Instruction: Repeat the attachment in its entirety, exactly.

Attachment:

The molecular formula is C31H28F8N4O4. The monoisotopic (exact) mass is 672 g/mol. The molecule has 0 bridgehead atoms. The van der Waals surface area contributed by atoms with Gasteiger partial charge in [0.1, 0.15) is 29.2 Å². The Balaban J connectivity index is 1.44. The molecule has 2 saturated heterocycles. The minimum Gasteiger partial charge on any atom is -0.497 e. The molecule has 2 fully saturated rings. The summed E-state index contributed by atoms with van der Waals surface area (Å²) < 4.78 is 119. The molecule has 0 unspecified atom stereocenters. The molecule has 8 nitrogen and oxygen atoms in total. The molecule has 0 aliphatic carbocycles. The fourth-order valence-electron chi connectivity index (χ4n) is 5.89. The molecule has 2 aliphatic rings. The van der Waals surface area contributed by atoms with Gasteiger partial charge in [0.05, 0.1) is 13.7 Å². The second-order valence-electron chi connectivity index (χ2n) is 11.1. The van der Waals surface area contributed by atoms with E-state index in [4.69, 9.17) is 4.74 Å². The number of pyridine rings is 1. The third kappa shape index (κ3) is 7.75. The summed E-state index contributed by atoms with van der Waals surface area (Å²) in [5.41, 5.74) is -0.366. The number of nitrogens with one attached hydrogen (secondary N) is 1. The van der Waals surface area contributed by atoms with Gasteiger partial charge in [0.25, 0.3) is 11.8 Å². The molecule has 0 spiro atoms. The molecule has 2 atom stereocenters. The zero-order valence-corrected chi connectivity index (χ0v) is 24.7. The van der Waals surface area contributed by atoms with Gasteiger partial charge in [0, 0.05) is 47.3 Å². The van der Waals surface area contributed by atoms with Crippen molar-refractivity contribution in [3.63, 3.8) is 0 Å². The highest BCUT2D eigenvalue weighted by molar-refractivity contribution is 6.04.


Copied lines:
The molecular formula is C31H28F8N4O4. The monoisotopic (exact) mass is 672 g/mol. The molecule has 0 bridgehead atoms. The van der Waals surface area contributed by atoms with Gasteiger partial charge in [0.1, 0.15) is 29.2 Å². The Balaban J connectivity index is 1.44. The molecule has 2 saturated heterocycles. The minimum Gasteiger partial charge on any atom is -0.497 e. The molecule has 2 fully saturated rings. The summed E-state index contributed by atoms with van der Waals surface area (Å²) < 4.78 is 119. The molecule has 0 unspecified atom stereocenters. The molecule has 8 nitrogen and oxygen atoms in total. The molecule has 0 aliphatic carbocycles. The fourth-order valence-electron chi connectivity index (χ4n) is 5.89. The molecule has 2 aliphatic rings. The van der Waals surface area contributed by atoms with Gasteiger partial charge in [0.05, 0.1) is 13.7 Å². The second-order valence-electron chi connectivity index (χ2n) is 11.1. The van der Waals surface area contributed by atoms with E-state index in [4.69, 9.17) is 4.74 Å². The number of pyridine rings is 1. The third kappa shape index (κ3) is 7.75. The summed E-state index contributed by atoms with van der Waals surface area (Å²) in [5.41, 5.74) is -0.366. The number of nitrogens with one attached hydrogen (secondary N) is 1. The van der Waals surface area contributed by atoms with Gasteiger partial charge in [0.25, 0.3) is 11.8 Å². The molecule has 0 spiro atoms. The molecule has 2 atom stereocenters. The zero-order valence-corrected chi connectivity index (χ0v) is 24.7. The van der Waals surface area contributed by atoms with Gasteiger partial charge in [0, 0.05) is 47.3 Å². The van der Waals surface area contributed by atoms with Crippen molar-refractivity contribution in [3.63, 3.8) is 0 Å². The highest BCUT2D eigenvalue weighted by molar-refractivity contribution is 6.04.